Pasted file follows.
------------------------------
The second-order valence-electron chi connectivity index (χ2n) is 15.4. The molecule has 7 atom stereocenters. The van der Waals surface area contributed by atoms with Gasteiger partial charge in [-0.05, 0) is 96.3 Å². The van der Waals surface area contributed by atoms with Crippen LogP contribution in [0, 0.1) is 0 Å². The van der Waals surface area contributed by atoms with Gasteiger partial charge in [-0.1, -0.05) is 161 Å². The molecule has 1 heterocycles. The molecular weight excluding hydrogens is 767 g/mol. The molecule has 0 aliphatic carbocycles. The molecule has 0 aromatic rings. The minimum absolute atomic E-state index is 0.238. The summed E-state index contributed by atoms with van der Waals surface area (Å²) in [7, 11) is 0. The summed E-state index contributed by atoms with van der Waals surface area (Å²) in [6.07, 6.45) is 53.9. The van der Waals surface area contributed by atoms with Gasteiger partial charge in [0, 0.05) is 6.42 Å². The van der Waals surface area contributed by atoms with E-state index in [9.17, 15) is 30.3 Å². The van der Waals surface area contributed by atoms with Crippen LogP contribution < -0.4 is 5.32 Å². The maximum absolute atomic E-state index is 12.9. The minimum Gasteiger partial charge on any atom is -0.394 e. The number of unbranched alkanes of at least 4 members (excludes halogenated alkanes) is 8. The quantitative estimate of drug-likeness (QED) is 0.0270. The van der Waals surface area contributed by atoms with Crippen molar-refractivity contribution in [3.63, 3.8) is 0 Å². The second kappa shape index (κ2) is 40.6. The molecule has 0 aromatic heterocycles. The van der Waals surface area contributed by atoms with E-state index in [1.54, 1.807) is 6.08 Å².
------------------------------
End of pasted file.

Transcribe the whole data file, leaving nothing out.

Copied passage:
The second-order valence-electron chi connectivity index (χ2n) is 15.4. The molecule has 7 atom stereocenters. The van der Waals surface area contributed by atoms with Gasteiger partial charge in [-0.05, 0) is 96.3 Å². The van der Waals surface area contributed by atoms with Crippen LogP contribution in [0, 0.1) is 0 Å². The van der Waals surface area contributed by atoms with Gasteiger partial charge in [-0.1, -0.05) is 161 Å². The molecule has 1 heterocycles. The molecular weight excluding hydrogens is 767 g/mol. The molecule has 0 aliphatic carbocycles. The molecule has 0 aromatic rings. The minimum absolute atomic E-state index is 0.238. The summed E-state index contributed by atoms with van der Waals surface area (Å²) in [7, 11) is 0. The summed E-state index contributed by atoms with van der Waals surface area (Å²) in [6.07, 6.45) is 53.9. The van der Waals surface area contributed by atoms with Gasteiger partial charge in [0, 0.05) is 6.42 Å². The van der Waals surface area contributed by atoms with E-state index in [9.17, 15) is 30.3 Å². The van der Waals surface area contributed by atoms with Crippen LogP contribution < -0.4 is 5.32 Å². The maximum absolute atomic E-state index is 12.9. The minimum Gasteiger partial charge on any atom is -0.394 e. The number of unbranched alkanes of at least 4 members (excludes halogenated alkanes) is 8. The quantitative estimate of drug-likeness (QED) is 0.0270. The van der Waals surface area contributed by atoms with Crippen molar-refractivity contribution in [3.63, 3.8) is 0 Å². The second kappa shape index (κ2) is 40.6. The molecule has 0 aromatic heterocycles. The van der Waals surface area contributed by atoms with E-state index in [1.54, 1.807) is 6.08 Å².